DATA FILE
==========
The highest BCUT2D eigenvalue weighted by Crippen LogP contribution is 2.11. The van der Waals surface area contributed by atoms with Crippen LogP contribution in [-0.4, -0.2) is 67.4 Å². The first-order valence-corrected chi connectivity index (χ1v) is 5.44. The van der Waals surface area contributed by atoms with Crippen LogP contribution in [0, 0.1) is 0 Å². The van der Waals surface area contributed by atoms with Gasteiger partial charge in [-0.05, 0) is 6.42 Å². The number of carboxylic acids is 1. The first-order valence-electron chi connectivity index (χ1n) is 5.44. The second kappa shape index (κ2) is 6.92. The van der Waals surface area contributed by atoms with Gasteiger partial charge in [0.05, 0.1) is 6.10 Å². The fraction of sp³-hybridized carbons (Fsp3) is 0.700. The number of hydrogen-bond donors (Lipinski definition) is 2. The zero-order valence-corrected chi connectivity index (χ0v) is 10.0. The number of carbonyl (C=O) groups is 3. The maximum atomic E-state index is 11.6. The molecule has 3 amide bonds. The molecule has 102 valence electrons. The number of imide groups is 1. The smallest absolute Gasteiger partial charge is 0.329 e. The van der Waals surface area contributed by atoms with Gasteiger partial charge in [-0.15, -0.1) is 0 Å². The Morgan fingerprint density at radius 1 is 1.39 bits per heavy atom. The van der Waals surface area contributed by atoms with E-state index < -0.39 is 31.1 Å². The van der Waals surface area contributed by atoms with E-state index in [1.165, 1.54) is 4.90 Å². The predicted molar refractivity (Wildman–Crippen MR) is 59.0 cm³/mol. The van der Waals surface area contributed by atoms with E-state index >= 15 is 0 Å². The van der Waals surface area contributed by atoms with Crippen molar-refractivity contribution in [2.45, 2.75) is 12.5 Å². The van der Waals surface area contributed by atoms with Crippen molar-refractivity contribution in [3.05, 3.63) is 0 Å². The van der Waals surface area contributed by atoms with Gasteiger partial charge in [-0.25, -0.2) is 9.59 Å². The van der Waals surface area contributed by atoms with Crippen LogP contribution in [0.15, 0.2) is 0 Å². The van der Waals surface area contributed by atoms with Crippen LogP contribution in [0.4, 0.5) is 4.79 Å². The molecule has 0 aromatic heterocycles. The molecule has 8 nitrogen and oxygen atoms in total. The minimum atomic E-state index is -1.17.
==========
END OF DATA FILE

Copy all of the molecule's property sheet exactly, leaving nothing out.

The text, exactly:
The highest BCUT2D eigenvalue weighted by Crippen LogP contribution is 2.11. The van der Waals surface area contributed by atoms with Crippen LogP contribution in [-0.4, -0.2) is 67.4 Å². The first-order valence-corrected chi connectivity index (χ1v) is 5.44. The van der Waals surface area contributed by atoms with Crippen LogP contribution in [0, 0.1) is 0 Å². The van der Waals surface area contributed by atoms with Gasteiger partial charge in [-0.05, 0) is 6.42 Å². The number of carboxylic acids is 1. The first-order valence-electron chi connectivity index (χ1n) is 5.44. The second kappa shape index (κ2) is 6.92. The van der Waals surface area contributed by atoms with Gasteiger partial charge in [0.05, 0.1) is 6.10 Å². The fraction of sp³-hybridized carbons (Fsp3) is 0.700. The number of hydrogen-bond donors (Lipinski definition) is 2. The zero-order valence-corrected chi connectivity index (χ0v) is 10.0. The number of carbonyl (C=O) groups is 3. The maximum atomic E-state index is 11.6. The molecule has 3 amide bonds. The molecule has 102 valence electrons. The number of imide groups is 1. The smallest absolute Gasteiger partial charge is 0.329 e. The van der Waals surface area contributed by atoms with Gasteiger partial charge in [-0.15, -0.1) is 0 Å². The Morgan fingerprint density at radius 1 is 1.39 bits per heavy atom. The van der Waals surface area contributed by atoms with E-state index < -0.39 is 31.1 Å². The van der Waals surface area contributed by atoms with E-state index in [1.165, 1.54) is 4.90 Å². The predicted molar refractivity (Wildman–Crippen MR) is 59.0 cm³/mol. The van der Waals surface area contributed by atoms with E-state index >= 15 is 0 Å². The van der Waals surface area contributed by atoms with Crippen molar-refractivity contribution in [2.45, 2.75) is 12.5 Å². The van der Waals surface area contributed by atoms with Crippen molar-refractivity contribution in [3.05, 3.63) is 0 Å². The van der Waals surface area contributed by atoms with Gasteiger partial charge in [-0.25, -0.2) is 9.59 Å². The van der Waals surface area contributed by atoms with Crippen LogP contribution in [0.15, 0.2) is 0 Å². The van der Waals surface area contributed by atoms with Crippen LogP contribution in [0.4, 0.5) is 4.79 Å². The molecule has 0 aromatic heterocycles. The molecule has 8 nitrogen and oxygen atoms in total. The minimum atomic E-state index is -1.17.